3.  Let’s make lemonade.  When life gives you lemons, you make lemonade, right?  This is the situation we find ourselves in.  Lost people are flocking to this movie based on a Biblical event that is a perfect depiction of the severity of sin, the righteousness of a Sovereign God, and the grace and mercy of that same God upon those he loves.  What makes more sense, condemning the movie or using this a springboard to present the gospel?  There is a judgment coming, Christ is our perfect Ark in which we can escape the righteous wrath of God upon our wickedness.  There is no other shelter.  No other covering.  Let’s proclaim this with a voice that drowns out the sound of other’s complaints.

4.  All things are permissible, but not all are beneficial.  This movie will not condemn you to hell, but we do have to approach any movie with discernment.  Even “Christian” movies should be approached with discernment.  For example, the movie, “Heaven is For Real” is coming out soon.  To take our views about heaven from a film based upon a four year olds experience instead of looking to the Bible is just as bad as accepting the movie of Noah as the way it really happened.  Let’s check what we’re affirming by comparing it to the Bible.  Whether or not you go see Noah or not is your prerogative and in between you and God.  However the bigger issue is whether or not we decided to be people that exhibit grace toward a lost generation or whether we just want to argue about it between ourselves some more.


Is Drinking a Sin?

I normally don’t billboard the fact that I’m a minister in public (by billboard, I mean I don’t wear a t-shirt that says “Youth Pastor” on it). Not that I’m ashamed of my profession or religion, but because I try to build a relationship with someone before I drop the “Minister” bomb. When I do finally drop the “M” bomb, I get the strangest reactions. The most frequent reaction comes at a surprise. The reaction is a question: “Well you don’t think drinking is a sin, do you?” Instead of answering this question (that’s right, you’ve been mislead) I think as evangelical Christians we should ask ourselves a different question.

A Different Question

Why is this a lost person’s first reaction when finding out we’re Christian? Yes, part of the problem is the fact that non-Christians don’t think in spiritual terms (these things are foolishness to them) but we can’t just blame them and not examine ourselves. As Christians, specifically Southern Baptists, we’ve done a great job at telling our society what we stand against, but I think we might have fallen short in telling them what we stand for. Let me clarify, I’m not suggesting that we take an accepting roll when it comes to sin, but what I am suggesting is that we start preaching a gospel that transforms. When we preach against drinking or smoking cigarettes or gambling, we’re only dealing with the symptoms. There is a deeper problem.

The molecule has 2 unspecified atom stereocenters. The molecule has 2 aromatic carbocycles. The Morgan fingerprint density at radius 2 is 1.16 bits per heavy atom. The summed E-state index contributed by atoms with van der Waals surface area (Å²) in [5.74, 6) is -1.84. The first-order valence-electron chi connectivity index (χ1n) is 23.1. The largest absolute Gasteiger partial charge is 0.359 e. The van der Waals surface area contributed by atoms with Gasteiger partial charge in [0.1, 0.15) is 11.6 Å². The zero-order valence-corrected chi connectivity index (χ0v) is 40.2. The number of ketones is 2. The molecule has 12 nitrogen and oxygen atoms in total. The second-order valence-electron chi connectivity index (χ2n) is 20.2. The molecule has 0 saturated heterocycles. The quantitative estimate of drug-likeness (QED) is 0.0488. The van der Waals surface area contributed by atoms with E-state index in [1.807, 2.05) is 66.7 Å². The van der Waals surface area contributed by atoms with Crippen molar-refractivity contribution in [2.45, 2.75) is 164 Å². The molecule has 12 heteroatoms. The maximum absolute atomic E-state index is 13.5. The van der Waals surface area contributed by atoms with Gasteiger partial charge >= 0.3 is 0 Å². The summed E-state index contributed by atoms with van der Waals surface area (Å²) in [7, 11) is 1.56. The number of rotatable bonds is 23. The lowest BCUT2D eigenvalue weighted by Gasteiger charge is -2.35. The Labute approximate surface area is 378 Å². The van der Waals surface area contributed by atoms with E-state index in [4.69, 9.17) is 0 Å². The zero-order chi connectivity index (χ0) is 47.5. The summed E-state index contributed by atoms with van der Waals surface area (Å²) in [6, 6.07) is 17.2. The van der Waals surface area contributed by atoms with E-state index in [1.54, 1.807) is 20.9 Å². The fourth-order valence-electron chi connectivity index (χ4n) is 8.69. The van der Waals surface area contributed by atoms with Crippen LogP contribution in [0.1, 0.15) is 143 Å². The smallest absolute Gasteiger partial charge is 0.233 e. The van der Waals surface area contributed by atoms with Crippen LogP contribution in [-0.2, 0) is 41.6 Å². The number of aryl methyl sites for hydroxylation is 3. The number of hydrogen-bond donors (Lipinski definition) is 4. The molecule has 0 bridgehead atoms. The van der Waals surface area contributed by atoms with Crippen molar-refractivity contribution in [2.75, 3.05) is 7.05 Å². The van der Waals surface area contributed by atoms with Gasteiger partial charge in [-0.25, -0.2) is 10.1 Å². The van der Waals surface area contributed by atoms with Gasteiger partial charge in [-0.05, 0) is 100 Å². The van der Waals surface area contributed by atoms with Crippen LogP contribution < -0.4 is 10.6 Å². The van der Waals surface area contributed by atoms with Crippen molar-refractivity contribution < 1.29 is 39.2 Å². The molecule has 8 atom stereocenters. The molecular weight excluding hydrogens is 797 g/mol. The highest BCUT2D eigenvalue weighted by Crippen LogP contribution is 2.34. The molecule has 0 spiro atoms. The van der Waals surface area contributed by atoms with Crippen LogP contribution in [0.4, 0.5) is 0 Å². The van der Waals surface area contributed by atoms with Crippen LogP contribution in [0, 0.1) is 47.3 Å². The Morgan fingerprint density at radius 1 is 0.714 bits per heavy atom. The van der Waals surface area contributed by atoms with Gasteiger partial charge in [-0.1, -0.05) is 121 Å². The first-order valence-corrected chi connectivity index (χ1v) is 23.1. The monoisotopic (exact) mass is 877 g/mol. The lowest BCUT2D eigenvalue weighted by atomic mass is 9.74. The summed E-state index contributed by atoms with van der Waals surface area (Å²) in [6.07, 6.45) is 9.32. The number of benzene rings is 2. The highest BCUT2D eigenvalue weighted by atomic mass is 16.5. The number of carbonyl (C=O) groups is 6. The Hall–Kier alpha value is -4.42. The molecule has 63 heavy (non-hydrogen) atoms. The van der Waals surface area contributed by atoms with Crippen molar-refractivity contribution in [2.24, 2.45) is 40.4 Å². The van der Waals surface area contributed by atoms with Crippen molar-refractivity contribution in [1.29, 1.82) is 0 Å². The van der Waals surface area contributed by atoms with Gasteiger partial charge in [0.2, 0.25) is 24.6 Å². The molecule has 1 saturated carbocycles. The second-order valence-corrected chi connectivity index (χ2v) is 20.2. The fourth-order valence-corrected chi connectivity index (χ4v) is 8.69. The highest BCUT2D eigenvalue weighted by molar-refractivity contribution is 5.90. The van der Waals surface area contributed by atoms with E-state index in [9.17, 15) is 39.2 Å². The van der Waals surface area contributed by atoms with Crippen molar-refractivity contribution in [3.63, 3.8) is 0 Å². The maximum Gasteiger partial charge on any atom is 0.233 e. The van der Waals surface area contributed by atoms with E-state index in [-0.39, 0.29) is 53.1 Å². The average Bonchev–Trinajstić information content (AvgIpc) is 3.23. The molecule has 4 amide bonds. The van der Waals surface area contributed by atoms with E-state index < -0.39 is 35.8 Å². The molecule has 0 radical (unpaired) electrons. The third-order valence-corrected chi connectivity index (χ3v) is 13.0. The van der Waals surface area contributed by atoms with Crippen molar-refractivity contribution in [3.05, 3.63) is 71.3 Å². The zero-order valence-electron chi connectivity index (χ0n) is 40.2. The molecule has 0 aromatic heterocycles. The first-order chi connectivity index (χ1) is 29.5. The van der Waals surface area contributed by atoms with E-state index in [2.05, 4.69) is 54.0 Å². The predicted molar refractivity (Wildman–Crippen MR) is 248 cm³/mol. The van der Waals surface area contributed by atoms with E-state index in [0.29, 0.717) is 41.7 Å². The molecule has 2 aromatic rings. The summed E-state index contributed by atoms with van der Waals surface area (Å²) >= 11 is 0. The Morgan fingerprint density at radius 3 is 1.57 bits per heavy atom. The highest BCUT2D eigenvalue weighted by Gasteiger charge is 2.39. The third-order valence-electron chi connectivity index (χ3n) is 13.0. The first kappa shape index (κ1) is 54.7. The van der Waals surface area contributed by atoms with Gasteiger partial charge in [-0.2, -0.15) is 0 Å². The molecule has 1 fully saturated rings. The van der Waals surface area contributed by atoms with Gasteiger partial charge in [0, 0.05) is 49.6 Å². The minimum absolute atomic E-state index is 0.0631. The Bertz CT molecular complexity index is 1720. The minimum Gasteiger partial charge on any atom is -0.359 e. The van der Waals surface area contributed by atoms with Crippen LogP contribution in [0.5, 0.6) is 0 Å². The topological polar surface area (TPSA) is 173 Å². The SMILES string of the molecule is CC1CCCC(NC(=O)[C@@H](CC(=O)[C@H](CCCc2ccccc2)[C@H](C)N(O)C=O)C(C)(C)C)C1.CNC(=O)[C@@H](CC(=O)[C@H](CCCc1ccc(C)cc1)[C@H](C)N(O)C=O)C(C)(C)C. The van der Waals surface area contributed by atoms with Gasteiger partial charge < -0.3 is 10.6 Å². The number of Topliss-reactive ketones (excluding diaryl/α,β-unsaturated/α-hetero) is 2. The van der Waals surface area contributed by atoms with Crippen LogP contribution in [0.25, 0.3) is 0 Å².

The Real Problem

The real issues here is that the sinner is dead in sin (Ephesians 2:1-3). He does not respond to any spiritual stimuli so therefore he has no desire to act like a saint, nor does he have the power to act like a saint even if he wanted to. What he needs is not a lecture on the wiles of gambling, but a new heart. He needs a gospel that transforms. After Christ makes alive a lost person, then, with the help of the Holy Spirit, we as the church can help them conform their life to biblical teachings. When we try to clean a person up before they come to church we’re essentially teaching a works-based salvation. We must remember the words of Paul in 2 Timothy 1:9, that God saved us, “not because of our works but because of his own purpose and grace”. So often when the focal point of our preaching is against something we end up setting up the person trapped in that sin as our enemy. We look at the teenage unwed mother as irresponsible and foolish instead of having compassion on them. We see a drunk instead of a human being who needs the grace of God. Maybe we should take a page out of our Savior’s book. Did he compromise sin in his conversation with the woman at the well? No. Did he give her a 45 minute sermon gracelessly condemning her lifestyle of lust? No! He did, however, preach to her a Savior who could change her life! Oh, the difference this made in her life! May we strive to do the same in our culture today!

The Challenge

The challenge we have is a very ambitious one. What if we lived in such a way that lost people asked us a different question? What if when they found out we were Christians they asked us, “Do you really believe in the saving power of Christ? Do you really believe that God cares enough to show us grace?” Yes, we do believe in a God who saves and we believe it enough to preach Christ and him crucified to all we know.